Russia investigating its own Eurovision song over 'insulting' feminist lyrics
Moscow is investigating Russia's Eurovision entry for "inciting hatred" after the overtly feminist song was described as “a gross insult” to Russian women.
Manizha, the singer-songwriter who was selected to represent Russia at this year’s Europe-wide song contest, had already been accused of spreading “extremism” by other conservative groups on television and social media because of her song “Russian Woman”.
Now it will be examined by the main federal investigating authority in Russia - the Investigative Committee - to determine if it is guilty of “inciting hatred”.
Critics point to an English verse that says: “Every Russian woman knows, she is strong enough to bounce against the wall,” a line that has been interpreted as a tribute to women living with domestic violence.
Other lyrics speak about women being raised by single mothers: “A son without a father, daughter without a father, but a broken family won’t break me.”
Manizha, whose full name is Manizha Dalerovna Sangin, was born in Tajikistan and is an outspoken advocate for domestic violence victims, refugees and the LGBT community.
She has previously said that the song is “about the transformation of a woman's self-awareness over the past few centuries in Russia”.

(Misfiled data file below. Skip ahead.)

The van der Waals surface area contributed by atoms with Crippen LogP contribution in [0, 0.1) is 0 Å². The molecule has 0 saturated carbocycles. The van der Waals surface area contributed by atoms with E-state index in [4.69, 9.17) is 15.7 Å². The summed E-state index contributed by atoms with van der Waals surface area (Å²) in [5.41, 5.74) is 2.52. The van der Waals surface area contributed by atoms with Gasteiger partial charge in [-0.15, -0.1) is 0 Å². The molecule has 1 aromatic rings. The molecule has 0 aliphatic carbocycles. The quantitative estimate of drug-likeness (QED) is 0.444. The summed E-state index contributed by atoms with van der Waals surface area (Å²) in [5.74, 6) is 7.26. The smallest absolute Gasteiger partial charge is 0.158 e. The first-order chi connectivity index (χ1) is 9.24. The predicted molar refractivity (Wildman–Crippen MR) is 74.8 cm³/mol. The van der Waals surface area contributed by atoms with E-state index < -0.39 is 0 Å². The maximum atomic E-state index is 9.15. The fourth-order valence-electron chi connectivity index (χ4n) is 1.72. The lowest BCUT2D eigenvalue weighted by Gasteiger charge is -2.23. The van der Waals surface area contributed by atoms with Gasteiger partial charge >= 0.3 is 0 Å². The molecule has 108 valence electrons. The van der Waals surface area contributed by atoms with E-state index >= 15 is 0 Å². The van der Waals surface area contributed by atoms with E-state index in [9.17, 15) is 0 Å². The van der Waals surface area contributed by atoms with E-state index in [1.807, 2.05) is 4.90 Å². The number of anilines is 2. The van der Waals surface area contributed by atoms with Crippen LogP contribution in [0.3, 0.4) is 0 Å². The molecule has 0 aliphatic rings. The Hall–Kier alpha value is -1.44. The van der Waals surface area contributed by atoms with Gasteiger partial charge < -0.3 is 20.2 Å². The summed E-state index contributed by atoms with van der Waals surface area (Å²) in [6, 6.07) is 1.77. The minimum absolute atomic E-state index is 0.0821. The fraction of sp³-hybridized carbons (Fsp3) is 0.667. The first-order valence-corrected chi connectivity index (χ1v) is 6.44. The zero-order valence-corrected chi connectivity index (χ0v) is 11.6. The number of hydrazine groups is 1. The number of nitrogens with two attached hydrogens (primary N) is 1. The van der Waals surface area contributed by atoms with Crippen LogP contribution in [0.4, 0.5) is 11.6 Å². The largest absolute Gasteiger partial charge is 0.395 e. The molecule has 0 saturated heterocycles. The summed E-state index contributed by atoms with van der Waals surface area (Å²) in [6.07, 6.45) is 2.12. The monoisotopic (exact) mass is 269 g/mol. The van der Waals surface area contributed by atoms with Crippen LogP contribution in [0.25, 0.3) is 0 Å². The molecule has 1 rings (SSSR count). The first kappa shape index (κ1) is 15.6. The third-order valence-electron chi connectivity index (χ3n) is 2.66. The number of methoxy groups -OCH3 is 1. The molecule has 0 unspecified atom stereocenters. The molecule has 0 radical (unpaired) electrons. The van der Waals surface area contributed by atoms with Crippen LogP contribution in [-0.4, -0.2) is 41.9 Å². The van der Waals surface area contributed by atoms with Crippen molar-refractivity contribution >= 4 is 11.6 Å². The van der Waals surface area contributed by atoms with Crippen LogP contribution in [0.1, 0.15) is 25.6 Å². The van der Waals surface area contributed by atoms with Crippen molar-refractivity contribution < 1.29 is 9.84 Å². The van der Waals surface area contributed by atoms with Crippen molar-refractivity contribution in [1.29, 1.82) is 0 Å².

“Russian women come from an amazing path, from factory workshops to space flights,” she told state media. “She [the Russian woman] has never been afraid of countering stereotypes and assuming responsibility."
The request to investigate the song was made by Vyacheslav Kalinin, head of veteran publication Veteranskie Vesti, who described Manizha’s performance as “a gross insult and humiliation of the dignity of Russian women”.
He has demanded a ban on distribution of the music video, which was set to be part of the Eurovision song contest held in Rotterdam next month.
Last month, nationalist politician Vladimir Zhirinovsky, leader of LDPR, also criticized the song, saying it did not create a good image of Russian women or Russia in general. Some artists have appeared on independent tv-channel Dozhd to defend Manizha, saying the accusations are “reminiscent of a witch hunt”.
“These things happen when we are facing a crisis, which we are in all areas of life. We are a little closed to the world, and therefore everything is exaggerated and concentrated,” said musician Nike Borzov.
“It may remind you a little of George Orwell.”